5 keys to navigating complexity in megaprojects

5 keys to navigating complexity in megaprojects

June 20, 2017
"Megaprojects are highly complex ventures requiring a dedicated project management approach – ever more so in our VUCA world."
Portrait of Heiko Ammermann
Senior Partner
Frankfurt Office, Central Europe

Megaprojects are complex by nature. Untested technologies, complicated project organizations and a multitude of stakeholders are all factors that can blow your budget and drag completion time out by months or even years. Perhaps unsurprisingly, 90 percent of megaprojects suffer this unfortunate fate. But luckily, there are steps that can be taken to keep your megaproject on track. Here, we outline the five most important aspects of navigating complexity in megaprojects.


A change of mindset

The first step is a change in mindset – particularly from the project leader and the project organizations. They need to accept that it is virtually impossible for the project to develop exactly according to plan. There are simply too many aspects that project leaders cannot influence - exchange rate fluctuations, regulatory changes, political turmoil, technological advancement and weather conditions – these are just a few of the variables that can throw a spanner in the works. Deviations from plan may also bring about opportunities to better meet customers' needs or to speed up processes. Project leaders should aim to be dynamic managers of change. It is essential to accept that things outside of your control will happen. The key is to actively try to mitigate negative impacts, while embracing new and possibly previously hidden business opportunities.

"We help our clients in navigating the complexity of megaproject management and bring a long track record in successful project delivery."
Portrait of Uwe Weichenhain
Senior Partner
Hamburg Office, Central Europe

Widening the risk management scope

In our experience, risk management often focuses on the intra-project perspective with strong emphasis on technical risks along the project life cycle.In a VUCA world, the scope needs to be widened to include the potential impacts of risk from outside, i.e. the economic, societal, technological, political and regulatory environment. This can also create opportunities, e.g. new technologies, market trends, competitor shifts and changing customer needs. Project leaders need a dedicated, holistic risk management approach at top level to constantly monitor risks and opportunities.

Applying process and contract standards

Megaprojects are unique. They probe technological frontiers and reach extremes in terms of height, length and width. Often, they have never been done before – and face a high risk of failure.

This uniqueness is often mirrored in the project organization. While the organization needs to be customized to the specific project, a lack of standardized process models and contractual agreements can turn out to be disadvantageous, for example regarding the completeness of the contractors' scope of work or the clear definition of roles and responsibilities, especially at the interfaces between the different project partners.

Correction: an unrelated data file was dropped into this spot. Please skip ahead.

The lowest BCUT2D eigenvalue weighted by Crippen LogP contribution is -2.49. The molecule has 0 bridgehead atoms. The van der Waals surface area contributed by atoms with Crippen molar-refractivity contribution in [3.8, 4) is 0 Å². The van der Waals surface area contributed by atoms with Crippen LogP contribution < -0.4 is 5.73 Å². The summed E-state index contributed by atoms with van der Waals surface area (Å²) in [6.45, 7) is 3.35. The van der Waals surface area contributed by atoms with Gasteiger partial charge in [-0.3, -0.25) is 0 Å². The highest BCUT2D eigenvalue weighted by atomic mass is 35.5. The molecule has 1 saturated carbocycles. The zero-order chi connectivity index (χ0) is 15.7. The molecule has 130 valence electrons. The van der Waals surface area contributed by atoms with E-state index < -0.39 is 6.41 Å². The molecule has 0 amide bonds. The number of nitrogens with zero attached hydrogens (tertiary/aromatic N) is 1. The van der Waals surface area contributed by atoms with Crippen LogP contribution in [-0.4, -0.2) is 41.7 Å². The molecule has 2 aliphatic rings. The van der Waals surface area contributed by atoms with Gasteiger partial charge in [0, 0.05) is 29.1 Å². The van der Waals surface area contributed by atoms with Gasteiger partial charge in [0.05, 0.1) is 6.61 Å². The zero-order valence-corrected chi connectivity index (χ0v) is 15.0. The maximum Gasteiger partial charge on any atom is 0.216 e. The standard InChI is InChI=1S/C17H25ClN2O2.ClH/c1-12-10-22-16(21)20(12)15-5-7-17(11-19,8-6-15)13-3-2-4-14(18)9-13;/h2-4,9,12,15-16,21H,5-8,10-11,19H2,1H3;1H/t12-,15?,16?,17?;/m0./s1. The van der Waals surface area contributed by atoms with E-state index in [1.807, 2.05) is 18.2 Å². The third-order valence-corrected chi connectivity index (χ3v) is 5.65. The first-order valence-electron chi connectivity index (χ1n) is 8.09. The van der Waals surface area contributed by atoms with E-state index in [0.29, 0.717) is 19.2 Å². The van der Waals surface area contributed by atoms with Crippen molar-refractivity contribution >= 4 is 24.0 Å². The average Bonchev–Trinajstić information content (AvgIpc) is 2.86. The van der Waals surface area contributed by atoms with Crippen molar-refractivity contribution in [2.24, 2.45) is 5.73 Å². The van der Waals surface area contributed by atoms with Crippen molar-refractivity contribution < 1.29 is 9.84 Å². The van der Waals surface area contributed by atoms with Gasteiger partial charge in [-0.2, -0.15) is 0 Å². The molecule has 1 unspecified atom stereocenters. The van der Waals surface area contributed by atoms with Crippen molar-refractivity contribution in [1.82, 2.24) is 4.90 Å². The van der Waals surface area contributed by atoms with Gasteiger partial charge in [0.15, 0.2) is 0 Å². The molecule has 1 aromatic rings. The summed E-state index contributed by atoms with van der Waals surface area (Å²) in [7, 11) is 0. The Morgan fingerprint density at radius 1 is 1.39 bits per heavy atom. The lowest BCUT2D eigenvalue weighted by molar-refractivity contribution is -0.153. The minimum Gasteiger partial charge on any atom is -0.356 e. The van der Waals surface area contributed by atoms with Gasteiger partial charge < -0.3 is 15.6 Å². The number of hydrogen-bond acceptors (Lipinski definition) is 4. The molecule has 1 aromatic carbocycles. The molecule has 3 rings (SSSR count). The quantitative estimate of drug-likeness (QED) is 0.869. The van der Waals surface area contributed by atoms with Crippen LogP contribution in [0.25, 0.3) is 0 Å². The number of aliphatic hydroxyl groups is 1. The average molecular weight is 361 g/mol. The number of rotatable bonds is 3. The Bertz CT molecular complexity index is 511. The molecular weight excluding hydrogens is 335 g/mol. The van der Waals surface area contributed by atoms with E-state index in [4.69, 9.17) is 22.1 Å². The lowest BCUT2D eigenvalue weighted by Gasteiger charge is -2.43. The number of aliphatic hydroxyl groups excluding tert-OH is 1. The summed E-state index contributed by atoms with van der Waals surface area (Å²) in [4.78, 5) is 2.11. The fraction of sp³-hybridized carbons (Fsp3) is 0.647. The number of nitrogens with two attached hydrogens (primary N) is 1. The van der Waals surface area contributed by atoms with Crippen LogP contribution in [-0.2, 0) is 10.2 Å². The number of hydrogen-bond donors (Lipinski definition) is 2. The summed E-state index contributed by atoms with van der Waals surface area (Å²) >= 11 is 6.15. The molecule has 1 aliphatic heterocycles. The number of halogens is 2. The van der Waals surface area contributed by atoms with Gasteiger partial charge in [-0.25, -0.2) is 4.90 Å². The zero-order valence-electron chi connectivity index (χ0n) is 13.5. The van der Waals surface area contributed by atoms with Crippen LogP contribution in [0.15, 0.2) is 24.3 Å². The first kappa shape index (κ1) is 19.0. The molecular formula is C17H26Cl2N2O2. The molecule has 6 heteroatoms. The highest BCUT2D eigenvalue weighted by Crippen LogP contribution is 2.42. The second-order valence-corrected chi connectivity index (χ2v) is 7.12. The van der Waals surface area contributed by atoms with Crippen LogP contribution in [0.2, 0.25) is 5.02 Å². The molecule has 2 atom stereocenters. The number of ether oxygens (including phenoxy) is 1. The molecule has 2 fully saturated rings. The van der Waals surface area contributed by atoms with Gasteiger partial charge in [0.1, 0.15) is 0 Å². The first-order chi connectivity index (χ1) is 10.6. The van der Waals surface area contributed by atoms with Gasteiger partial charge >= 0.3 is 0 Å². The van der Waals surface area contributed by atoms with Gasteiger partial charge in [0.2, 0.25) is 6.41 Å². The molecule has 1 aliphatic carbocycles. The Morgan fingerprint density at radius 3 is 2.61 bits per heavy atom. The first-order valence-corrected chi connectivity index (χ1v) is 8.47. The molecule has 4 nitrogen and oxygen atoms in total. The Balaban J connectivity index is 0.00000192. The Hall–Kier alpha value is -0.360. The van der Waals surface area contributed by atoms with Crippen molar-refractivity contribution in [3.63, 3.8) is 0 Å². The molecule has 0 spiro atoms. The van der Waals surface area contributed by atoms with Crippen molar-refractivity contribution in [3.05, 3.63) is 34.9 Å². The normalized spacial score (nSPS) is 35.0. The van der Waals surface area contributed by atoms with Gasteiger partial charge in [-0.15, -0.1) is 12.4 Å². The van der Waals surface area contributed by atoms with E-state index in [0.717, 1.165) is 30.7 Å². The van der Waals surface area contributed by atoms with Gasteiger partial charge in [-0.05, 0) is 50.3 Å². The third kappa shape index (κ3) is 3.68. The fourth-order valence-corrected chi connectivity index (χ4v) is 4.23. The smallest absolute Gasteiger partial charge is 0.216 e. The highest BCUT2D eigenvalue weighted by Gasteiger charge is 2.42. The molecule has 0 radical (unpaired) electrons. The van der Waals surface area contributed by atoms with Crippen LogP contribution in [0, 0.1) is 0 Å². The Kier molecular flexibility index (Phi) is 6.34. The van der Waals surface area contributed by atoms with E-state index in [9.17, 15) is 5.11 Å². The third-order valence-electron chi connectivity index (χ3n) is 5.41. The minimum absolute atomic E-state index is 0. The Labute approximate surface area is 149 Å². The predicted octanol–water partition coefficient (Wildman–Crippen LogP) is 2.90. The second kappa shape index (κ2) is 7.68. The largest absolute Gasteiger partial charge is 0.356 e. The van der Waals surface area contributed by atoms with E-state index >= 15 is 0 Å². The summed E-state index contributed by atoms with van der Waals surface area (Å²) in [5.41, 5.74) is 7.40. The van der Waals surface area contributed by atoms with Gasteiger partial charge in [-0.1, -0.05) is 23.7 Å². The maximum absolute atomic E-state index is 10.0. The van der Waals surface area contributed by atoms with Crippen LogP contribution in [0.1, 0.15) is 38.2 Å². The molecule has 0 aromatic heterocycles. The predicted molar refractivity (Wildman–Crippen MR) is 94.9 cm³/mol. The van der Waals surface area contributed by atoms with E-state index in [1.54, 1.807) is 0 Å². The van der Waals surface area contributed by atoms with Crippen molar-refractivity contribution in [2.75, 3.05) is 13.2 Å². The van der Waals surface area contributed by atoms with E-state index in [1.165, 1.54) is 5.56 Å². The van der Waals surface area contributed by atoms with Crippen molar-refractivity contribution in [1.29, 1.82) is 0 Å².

This means process and contract customization should be managed carefully in order to reduce complexity. Contractual standards ensure that all sides are aware of the terms and conditions, and critical issues were answered in previous projects. Instead of including too many specifics into the process and contractual models, project leaders should maintain enough room to maneuver for future changes.

Implement holistic reporting standards

In our experience, relevant project information is lost when aggregated across organizational boundaries. This is caused by non-aligned KPIs, varying reporting standards and different IT-systems. The results are conflicting reports, misinterpretations, and in worst case scenarios, wrong decisions.

Reporting standards need to be set top-down, with a specific emphasis on the interfaces between project partners, in order to ensure that there is only "one truth" in the project. Activities need to be constantly monitored, and reports need to be challenged "on the ground" to ensure that the status information is accurate.

Creating cross-functional teams

Typically, project partners and contractors from various organizations work together from different locations. Communication often takes place via email, letter and phone. While collaborative digital work methods have improved considerably over the last years, spatial and organizational boundaries still hinder the building up of trust and a real team environment, leading to incomplete information and slow decision making. We believe that integrated teams, mixed across functional and company boundaries and brought together in single locations are a key success factor of project delivery. Bringing people together is a prerequisite for direct communication, solution orientation and fast decision making.

Traditional project management fails to handle the complexity that comes hand in hand with megaprojects. By learning to change your mindset, widen the scope for risk management, apply process and contract standards, implement holistic reporting standards and create cross-functional teams you will create the necessary foundation to keep your megaproject on track.